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Poverty

Can the World’s Poor Protect Themselves from the New Coronavirus?

In rich countries, the messages have got out reasonably well on how best to protect oneself from COVID-19. Lockdown and social distancing have been important, as have personal hygiene measures. Learning from public announcements has also been key. The World Health Organization (WHO) has played an important role in getting the message out. It is clear that these nonpharmaceutical measures can help contain the spread of illness.

Virtually all of the WHO recommendations require that a household environment supports the capacity to protect from the virus—what can be called the “home environment for protection” (HEP). The HEP is the result of past wealth-constrained choices, and these are unlikely to change quickly. Dwelling attributes such as its size, construction and location (determining access to treatment) cannot be easily adjusted in response to the immediate virus threat, and nor is health all that people care about when allocating their resources.

Importantly, all of the aspects of the HEP required for compliance with the WHO recommendations are likely to have a wealth effect, meaning that poorer households will have less capacity to protect themselves by following WHO recommendations. This is to be expected between countries as well as within them.

A new paper with Caitlin Brown and Dominique van de Walle asks “Can the World’s Poor Protect Themselves from the New Coronavirus?”? In a nutshell, our answer is “no.” We assemble data on some key attributes of the home environment for one million sampled households from the latest Demographic and Health Surveys. We find that prevailing WHO recommendations for protection make unrealistic assumptions about the home environments of the bulk of the world’s poor. Our calculations indicate that 90% of households have inadequate HEP by one or more of the dimensions considered. Strikingly, the recommendation of having a place to wash hands with soap is not satisfied by the majority of households in the developing world overall, and only satisfied by one-in-five households in sub-Saharan Africa. 40% do not have a formal health-care facility within 5km. Only 6% of the poorest 40% have a home environment that supports full compliance with the WHO recommendations, and the proportion is virtually zero in sub-Saharan Africa.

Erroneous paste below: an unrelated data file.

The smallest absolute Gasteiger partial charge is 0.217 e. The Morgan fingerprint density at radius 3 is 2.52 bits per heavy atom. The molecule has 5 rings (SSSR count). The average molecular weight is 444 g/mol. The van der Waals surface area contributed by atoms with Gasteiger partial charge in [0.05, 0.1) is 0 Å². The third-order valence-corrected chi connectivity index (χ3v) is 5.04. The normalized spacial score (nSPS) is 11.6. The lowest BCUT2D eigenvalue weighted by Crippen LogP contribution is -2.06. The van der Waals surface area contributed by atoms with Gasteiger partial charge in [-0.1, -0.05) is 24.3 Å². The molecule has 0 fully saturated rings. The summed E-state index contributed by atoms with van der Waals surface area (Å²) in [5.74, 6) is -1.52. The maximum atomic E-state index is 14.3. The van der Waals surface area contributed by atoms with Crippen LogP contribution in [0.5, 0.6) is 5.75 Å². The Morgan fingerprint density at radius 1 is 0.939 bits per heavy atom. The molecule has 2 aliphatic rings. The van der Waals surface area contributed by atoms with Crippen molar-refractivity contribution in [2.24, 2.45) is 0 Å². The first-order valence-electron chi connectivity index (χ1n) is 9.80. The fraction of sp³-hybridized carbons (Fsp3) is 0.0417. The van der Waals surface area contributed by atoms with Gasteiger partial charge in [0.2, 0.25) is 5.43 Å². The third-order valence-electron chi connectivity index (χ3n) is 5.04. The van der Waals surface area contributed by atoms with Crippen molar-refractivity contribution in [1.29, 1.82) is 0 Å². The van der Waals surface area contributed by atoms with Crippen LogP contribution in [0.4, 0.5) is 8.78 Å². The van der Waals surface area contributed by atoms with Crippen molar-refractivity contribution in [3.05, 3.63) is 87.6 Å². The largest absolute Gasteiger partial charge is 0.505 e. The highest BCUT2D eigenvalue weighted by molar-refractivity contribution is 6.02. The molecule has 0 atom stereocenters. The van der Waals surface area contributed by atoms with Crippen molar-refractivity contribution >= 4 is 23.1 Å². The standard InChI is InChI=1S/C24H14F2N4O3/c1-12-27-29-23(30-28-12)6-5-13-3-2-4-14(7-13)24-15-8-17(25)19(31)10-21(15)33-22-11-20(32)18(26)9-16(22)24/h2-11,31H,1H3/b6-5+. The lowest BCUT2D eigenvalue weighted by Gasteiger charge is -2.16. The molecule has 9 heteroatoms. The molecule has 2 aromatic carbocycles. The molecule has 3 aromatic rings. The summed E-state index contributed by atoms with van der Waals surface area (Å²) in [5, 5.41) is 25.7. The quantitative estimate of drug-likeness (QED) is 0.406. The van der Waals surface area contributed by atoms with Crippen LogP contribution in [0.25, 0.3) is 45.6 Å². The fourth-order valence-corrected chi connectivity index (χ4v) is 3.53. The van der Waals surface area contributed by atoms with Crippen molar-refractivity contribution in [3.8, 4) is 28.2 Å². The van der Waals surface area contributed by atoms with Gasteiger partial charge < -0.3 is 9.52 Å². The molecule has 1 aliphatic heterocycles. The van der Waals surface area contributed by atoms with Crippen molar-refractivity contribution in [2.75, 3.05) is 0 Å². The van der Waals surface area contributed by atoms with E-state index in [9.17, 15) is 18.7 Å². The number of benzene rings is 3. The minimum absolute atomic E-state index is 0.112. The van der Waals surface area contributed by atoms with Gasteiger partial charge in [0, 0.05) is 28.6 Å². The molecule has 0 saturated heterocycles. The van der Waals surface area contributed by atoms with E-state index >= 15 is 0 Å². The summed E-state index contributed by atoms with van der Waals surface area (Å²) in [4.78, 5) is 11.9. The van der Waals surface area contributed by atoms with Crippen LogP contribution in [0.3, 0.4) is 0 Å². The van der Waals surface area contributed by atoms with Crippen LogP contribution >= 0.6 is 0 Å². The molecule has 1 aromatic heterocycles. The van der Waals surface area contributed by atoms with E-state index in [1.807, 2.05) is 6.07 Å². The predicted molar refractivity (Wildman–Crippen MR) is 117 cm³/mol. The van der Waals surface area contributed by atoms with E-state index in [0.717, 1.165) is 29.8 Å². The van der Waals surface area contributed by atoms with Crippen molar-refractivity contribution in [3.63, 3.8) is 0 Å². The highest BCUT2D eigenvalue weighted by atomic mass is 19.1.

Our analysis leads us to conclude that the developing world, and especially its poorest half, is ill-prepared to protect itself from this virus. For most households, the recommendations that have been implemented on a massive scale in the rich world must be considered near fiction for the world’s poor.

Given the contagion rate of this virus, the likely degree of exposure to be expected among a large segment of the population of the developing world also points to a serious concern for the entire population.

What can be done? The housing stock cannot be changed rapidly. But there are still things that can be done now, as I discuss further in my paper, “Pandemic Policies in Poor Places.” The current infrastructure for information (particularly cell-phone coverage) holds promise for getting the messages out on public health and access to consumption support. Policies such as distributing or subsidizing soap and improved water access could be feasible in the near term, and justified by both the external benefits and the equity impacts. Home-grown innovative adaptations to the realities of life in the developing world will be crucial.

 

 

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